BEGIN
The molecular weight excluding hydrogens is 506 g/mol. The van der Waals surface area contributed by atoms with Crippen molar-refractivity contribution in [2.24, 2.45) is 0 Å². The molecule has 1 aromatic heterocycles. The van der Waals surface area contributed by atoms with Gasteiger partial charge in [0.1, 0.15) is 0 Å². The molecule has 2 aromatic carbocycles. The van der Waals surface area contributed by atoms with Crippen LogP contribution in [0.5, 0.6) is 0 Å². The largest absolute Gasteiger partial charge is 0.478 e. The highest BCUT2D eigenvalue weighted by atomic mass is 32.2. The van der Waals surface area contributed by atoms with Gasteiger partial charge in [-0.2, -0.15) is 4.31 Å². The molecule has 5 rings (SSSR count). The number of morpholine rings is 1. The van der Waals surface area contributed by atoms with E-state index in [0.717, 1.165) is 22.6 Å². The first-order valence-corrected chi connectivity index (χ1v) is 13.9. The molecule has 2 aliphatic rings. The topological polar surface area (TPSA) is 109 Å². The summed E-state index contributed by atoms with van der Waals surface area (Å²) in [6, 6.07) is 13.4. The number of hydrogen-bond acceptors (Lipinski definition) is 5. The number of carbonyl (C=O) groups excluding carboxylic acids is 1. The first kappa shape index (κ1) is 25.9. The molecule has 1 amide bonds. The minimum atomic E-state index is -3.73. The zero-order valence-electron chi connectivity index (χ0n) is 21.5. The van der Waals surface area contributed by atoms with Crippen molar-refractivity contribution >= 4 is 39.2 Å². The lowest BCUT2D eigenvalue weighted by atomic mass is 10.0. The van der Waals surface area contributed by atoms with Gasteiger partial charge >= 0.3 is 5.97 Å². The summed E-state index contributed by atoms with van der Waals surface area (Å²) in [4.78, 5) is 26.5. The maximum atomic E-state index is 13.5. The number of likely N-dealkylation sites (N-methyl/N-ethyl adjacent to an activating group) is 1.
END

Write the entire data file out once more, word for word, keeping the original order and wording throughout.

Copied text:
The molecular weight excluding hydrogens is 506 g/mol. The van der Waals surface area contributed by atoms with Crippen molar-refractivity contribution in [2.24, 2.45) is 0 Å². The molecule has 1 aromatic heterocycles. The van der Waals surface area contributed by atoms with Gasteiger partial charge in [0.1, 0.15) is 0 Å². The molecule has 2 aromatic carbocycles. The van der Waals surface area contributed by atoms with Crippen LogP contribution in [0.5, 0.6) is 0 Å². The largest absolute Gasteiger partial charge is 0.478 e. The highest BCUT2D eigenvalue weighted by atomic mass is 32.2. The van der Waals surface area contributed by atoms with Gasteiger partial charge in [-0.2, -0.15) is 4.31 Å². The molecule has 5 rings (SSSR count). The number of morpholine rings is 1. The van der Waals surface area contributed by atoms with E-state index in [0.717, 1.165) is 22.6 Å². The first-order valence-corrected chi connectivity index (χ1v) is 13.9. The molecule has 2 aliphatic rings. The topological polar surface area (TPSA) is 109 Å². The summed E-state index contributed by atoms with van der Waals surface area (Å²) in [6, 6.07) is 13.4. The number of hydrogen-bond acceptors (Lipinski definition) is 5. The number of carbonyl (C=O) groups excluding carboxylic acids is 1. The first kappa shape index (κ1) is 25.9. The molecule has 1 amide bonds. The minimum atomic E-state index is -3.73. The zero-order valence-electron chi connectivity index (χ0n) is 21.5. The van der Waals surface area contributed by atoms with Crippen molar-refractivity contribution >= 4 is 39.2 Å². The lowest BCUT2D eigenvalue weighted by atomic mass is 10.0. The van der Waals surface area contributed by atoms with Gasteiger partial charge >= 0.3 is 5.97 Å². The summed E-state index contributed by atoms with van der Waals surface area (Å²) in [4.78, 5) is 26.5. The maximum atomic E-state index is 13.5. The number of likely N-dealkylation sites (N-methyl/N-ethyl adjacent to an activating group) is 1.